by Dan Waldschmidt

October 12, 2018

Gabrielle was born into a poor family in the town of Saumur in western France. She helped her father trade in the market. It was a living that allowed them all to survive. But not much more.

She learned the basics of business and trading from her father, yet she never saw herself as a trader. Little Gabrielle dreamed of being the loving wife of a rich man.

For now, she was focused on surviving.

But circumstances in the cold, blistery winter of 1895 made surviving even more of a desperate mission. Her mother passed away. It was sudden. And traumatic. She was only 12 years old.

But her sorrow was soon to get worse. As she was grieving the loss of her mother, Gabrielle’s father decided that he could no longer support the family. He sent the boys to a farm to work and live. The girls were sent to an orphanage.

The morning she was sent away was the last time she saw her father.

Feeling hopeless, and abandoned — Gabrielle felt as if she were all out of options.

The next 6 years were a blur. She spent most of her waking hours under the stern watch of the disciplinarian nuns in the Aubergine Orphanage.

She was taught how to cook, how to sew, and other chores a lady was expected to know. When she made a mistake, she was punished harshly.

Her days were filled with the same routine, and she felt trapped.

The holidays were always a bright sport for her because she was allowed to visit her aunts, Adrienne and Louise. They would spend the holidays sewing clothes.

Unlike the nuns, Aunt Louise taught Gabrielle how to sew creatively. How to add frills and little embellishments to her designs.

Sadly, after the holidays she would go back to the orphanage feeling trapped and unfulfilled.

The day she turned 18, she made the easy decision to leave the orphanage. She had no interest in being a nun. And she was desperate to break free.

She knew that she needed to learn more, so she enrolled in the Notre Dame finishing school for young ladies — where she was given a full scholarship. But it wasn’t going to be easy for her.

She was poor, and so she was treated differently by her wealthy classmates. They saw her as a peasant trying to break into high-society.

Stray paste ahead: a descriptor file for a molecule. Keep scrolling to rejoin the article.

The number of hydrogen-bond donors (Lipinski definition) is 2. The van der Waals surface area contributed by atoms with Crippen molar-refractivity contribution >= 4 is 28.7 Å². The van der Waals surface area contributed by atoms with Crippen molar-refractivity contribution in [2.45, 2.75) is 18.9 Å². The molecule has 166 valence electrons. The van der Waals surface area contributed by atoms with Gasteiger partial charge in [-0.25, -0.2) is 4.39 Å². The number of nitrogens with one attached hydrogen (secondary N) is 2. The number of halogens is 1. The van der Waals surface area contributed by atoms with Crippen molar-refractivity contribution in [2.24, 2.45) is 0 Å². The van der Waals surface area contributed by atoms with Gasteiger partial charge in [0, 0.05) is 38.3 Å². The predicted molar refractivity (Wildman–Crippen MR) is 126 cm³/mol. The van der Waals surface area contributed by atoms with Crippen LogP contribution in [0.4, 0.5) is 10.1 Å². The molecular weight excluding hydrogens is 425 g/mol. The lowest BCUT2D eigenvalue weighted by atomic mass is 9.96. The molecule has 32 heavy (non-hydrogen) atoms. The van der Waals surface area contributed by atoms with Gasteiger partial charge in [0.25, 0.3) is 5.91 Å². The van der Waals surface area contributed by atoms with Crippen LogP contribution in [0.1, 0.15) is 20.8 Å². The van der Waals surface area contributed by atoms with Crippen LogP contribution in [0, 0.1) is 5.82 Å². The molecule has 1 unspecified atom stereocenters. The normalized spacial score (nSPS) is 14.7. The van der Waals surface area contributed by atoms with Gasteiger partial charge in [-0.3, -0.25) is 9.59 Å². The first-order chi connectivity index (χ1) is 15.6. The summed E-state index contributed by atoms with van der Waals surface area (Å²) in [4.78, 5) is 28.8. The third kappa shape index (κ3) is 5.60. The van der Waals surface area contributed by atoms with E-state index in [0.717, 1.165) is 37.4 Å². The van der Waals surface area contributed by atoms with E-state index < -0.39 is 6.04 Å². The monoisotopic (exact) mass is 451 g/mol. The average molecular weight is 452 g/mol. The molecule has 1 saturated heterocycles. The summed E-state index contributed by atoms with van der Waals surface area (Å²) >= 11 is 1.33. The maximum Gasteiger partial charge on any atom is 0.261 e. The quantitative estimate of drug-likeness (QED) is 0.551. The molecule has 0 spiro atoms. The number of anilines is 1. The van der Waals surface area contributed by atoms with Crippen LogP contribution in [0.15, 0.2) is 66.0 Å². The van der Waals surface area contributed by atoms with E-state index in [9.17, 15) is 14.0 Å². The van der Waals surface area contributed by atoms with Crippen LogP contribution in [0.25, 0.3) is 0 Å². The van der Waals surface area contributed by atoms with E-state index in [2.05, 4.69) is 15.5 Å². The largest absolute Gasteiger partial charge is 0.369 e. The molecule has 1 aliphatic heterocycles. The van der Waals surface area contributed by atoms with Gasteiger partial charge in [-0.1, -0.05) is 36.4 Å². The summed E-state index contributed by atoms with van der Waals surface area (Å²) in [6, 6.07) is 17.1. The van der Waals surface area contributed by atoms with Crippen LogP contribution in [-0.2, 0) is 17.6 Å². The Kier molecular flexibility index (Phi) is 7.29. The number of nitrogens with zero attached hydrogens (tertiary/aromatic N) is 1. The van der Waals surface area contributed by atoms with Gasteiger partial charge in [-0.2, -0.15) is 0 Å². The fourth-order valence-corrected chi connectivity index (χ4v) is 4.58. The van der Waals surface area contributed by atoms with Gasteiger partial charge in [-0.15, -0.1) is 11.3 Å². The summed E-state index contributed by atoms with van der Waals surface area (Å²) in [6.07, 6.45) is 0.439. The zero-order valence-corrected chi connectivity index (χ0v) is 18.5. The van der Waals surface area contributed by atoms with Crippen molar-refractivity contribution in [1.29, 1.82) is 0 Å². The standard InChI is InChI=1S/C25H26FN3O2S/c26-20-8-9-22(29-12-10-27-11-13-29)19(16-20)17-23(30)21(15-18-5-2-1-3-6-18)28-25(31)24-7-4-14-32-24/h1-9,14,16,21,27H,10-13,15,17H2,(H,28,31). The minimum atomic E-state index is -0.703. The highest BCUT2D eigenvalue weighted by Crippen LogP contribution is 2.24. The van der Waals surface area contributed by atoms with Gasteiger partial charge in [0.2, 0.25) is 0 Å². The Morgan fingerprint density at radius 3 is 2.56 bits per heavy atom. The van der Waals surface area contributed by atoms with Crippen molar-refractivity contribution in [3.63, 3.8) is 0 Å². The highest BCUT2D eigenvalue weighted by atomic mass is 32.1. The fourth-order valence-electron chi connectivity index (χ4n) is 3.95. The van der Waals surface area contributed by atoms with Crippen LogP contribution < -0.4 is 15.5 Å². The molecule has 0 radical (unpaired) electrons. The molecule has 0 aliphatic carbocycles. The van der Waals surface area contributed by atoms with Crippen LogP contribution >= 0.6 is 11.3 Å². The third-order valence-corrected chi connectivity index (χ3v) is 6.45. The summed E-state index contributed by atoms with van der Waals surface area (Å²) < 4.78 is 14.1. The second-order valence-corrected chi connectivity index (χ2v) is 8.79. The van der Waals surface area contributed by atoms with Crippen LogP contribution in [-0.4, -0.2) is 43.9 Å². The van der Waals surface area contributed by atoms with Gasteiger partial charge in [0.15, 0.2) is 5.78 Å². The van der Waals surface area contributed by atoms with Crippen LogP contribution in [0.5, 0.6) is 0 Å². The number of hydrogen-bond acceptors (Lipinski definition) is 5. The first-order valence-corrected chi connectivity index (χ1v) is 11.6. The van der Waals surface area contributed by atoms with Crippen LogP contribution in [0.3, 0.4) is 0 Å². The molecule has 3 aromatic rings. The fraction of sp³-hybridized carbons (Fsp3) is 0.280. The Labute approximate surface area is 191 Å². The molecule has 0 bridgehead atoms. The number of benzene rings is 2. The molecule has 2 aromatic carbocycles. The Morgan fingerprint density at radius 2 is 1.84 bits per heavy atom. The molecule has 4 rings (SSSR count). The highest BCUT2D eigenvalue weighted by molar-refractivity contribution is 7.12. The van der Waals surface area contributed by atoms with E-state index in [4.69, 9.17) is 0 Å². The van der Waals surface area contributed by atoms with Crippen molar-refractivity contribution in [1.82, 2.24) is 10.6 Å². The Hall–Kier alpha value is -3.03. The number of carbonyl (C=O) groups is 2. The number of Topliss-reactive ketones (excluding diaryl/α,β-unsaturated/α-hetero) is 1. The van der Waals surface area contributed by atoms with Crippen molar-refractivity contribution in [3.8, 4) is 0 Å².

She was ostracized — but her determination did not wither. In fact, she used it as a learning experience.

She watched her rich classmates and took notes on how to mingle with the upper class. And Gabrielle got really good at it — even though she had no money to her name.

From her classes to her classmates, she charmed her way into high society life.

After graduating, she worked as a seamstress in a tailor shop in France. The owner told her that she was a skillful seamstress; yet inside herself, she felt that she was destined for more.

To make more money, Gabrielle became a singer for a small café called La Rotonde. Gabrielle only sang two songs, “Ko Ko Ri Ko” and “Qui qu’a vu Coco”. But in this small café, she found a new identity.

She became Coco.

It was while she was singing that she met her first love, Etienne Balsan. He was a young French military officer who swept Coco into a life of luxury. She had been pulled out of the life of poverty.

But while she was being woo’d by Etienne with luxury, Coco fell in love with another man — a young Englishman named Arthur Capel, who was a friend of Etienne.

Arthur believed in Coco and decided to open a small store for her.

And Coco’s business empire was begun.

Her small boutique made news in France. At first, people were shocked to see the clothes Coco designed. But over time, women bought into the idea of comfort. Her chic and simple design was a big hit among French women.

But while Coco was on her way to the top, she faced one of the biggest challenges of her life. Arthur left her for another woman.

Coco was furious. For over nine years, they had been lovers and business partners. The thought of Arthur leaving her for another woman left Coco heartbroken and bitterly torn.

But her tragedy was to only get worse.

Arthur realized that he truly love Coco and proposed to her. He wanted her back. Desperately.

He was on his way to visit Coco for Christmas when he was involved in a fatal car crash.

Coco was utterly distraught. But she was strong.

And she would need to be as times were able to become a bit more chaotic. World War II brought all corners of the globe together in a bitterly fought conflict.

It took a huge toll on many businesses.